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The Stockholm Festival’s Rising Star Award nominees have tackled some of the most challenging film roles in Scandinavian cinema. Actors such as Alicia Vikander (“A Royal Affair”) and Nermina Lukac (“Eat Sleep Die”) have previously been presented the award at Stockholm Film Festival.

Here’s a brief look at the six nominees:

Saga Becker

Becker, born in 1998, made a sensational acting debut in Ester Martin Bergsmarks “Something Must Break,” a film that won the Tiger Award in Rotterdam earlier this year, pictured above. Becker was praised by critics for her interpretation of Sebastian/Ellie and his/her search of transgender identity.

David Fukamachi-Regnfors

After appearances in Mikael Marcimain’s “Call Girl” and Lisa Langseth’s “Hotel,” Fukamachi-Regnfors, born in 1984, plays the unreliable narrator Klas in the adaptation of Klas Ostergren’s “Gentlemen,” directed by Marcimain. Fukamachi-Regnfors was educated at the Academy of Music and Drama in Goteborg, and has taken acclaimed turns on the stage of the city’s renowned theater Backa.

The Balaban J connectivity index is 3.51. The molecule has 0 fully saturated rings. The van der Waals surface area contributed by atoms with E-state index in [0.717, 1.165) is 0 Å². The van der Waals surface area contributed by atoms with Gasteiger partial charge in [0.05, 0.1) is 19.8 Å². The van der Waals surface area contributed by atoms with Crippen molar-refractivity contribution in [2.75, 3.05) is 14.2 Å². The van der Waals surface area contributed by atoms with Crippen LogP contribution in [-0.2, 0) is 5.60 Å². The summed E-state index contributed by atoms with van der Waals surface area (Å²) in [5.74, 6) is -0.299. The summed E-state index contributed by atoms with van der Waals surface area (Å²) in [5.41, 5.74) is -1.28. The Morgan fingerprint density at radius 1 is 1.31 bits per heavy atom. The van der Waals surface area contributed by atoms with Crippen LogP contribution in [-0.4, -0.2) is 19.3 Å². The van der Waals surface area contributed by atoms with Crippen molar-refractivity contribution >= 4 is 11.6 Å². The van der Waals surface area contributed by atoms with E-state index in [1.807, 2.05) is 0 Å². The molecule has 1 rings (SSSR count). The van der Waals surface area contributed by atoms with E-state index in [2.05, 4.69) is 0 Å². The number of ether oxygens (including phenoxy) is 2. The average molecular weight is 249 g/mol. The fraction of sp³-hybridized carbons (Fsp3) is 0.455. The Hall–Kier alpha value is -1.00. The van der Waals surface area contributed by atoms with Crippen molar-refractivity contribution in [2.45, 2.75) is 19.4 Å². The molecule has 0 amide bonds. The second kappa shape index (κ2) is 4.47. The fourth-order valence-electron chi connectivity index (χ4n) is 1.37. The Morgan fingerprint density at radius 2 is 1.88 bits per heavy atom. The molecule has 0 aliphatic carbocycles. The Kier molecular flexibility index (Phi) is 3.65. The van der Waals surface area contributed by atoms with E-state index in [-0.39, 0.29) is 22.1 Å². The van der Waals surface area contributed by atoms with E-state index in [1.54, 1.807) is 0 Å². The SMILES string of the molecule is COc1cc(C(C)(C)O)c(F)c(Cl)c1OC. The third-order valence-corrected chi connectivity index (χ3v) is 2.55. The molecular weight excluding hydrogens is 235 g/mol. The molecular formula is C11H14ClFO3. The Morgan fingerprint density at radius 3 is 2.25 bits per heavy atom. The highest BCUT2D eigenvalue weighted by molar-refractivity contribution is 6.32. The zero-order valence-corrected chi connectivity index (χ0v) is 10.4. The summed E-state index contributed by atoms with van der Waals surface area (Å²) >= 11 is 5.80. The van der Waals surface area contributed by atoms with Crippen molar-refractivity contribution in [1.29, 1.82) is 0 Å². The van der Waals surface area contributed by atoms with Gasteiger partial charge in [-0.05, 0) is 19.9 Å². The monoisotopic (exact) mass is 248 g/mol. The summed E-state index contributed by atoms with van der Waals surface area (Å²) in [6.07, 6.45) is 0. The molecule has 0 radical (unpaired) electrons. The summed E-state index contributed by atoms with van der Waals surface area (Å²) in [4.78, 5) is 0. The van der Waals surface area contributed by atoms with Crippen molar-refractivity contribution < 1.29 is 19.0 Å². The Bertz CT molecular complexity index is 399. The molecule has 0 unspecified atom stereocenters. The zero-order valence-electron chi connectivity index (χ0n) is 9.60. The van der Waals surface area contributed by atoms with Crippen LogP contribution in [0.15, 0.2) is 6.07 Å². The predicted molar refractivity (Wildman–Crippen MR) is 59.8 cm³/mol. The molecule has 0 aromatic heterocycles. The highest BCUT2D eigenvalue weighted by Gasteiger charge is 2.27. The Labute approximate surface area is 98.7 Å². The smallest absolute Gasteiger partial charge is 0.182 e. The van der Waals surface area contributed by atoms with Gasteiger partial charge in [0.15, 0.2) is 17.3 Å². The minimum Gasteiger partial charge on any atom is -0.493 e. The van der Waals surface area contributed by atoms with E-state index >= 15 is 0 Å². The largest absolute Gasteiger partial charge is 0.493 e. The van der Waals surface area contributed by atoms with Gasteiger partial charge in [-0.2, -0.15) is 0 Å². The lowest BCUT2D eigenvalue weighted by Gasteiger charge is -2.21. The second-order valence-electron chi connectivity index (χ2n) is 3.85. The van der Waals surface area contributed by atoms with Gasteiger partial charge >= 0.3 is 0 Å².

Filip Berg

Berg, born in 1986, first appeared in Mikael Hafstrom’s “Evil,” the boarding school drama nominated for a foreign-language Oscar in 2003. Since then he has acted in many Swedish features, most recently in Karin Fahlen’s “Stockholm Stories,” where he plays an upper class boy secretly in love.

Felice Jankell

Jankell, born in 1992, plays the title role in Amanda Adolfsson’s “Young Sophie Bell,” the second feature to come out of Stockholm Film Festival’s fund for female directors. Jankell made her debut as a 12-year-old and has despite her age played in several Swedish features.

Iggy Malmborg

Earlier this year, Malmborg, born in 1987 and educated at National Drama School in Malmo, had his acting breakthrough in Ester Martin Bergsmark’s “Something Must Break.” He also plays a key role in Adolfsson’s “Young Sophie Bell.”

Julia Ragnarsson

Ragnarsson, born in 1992, had a role in Jan Troell’s 2006 “Everlasting Moments.” This year, Ragnarsson can seen in lead roles in several Scandinavian productions, among them Fahlen’s “Stockholm Stories” and “Itsi Bitsi,” by Denmark’s Ole Christian Madsen.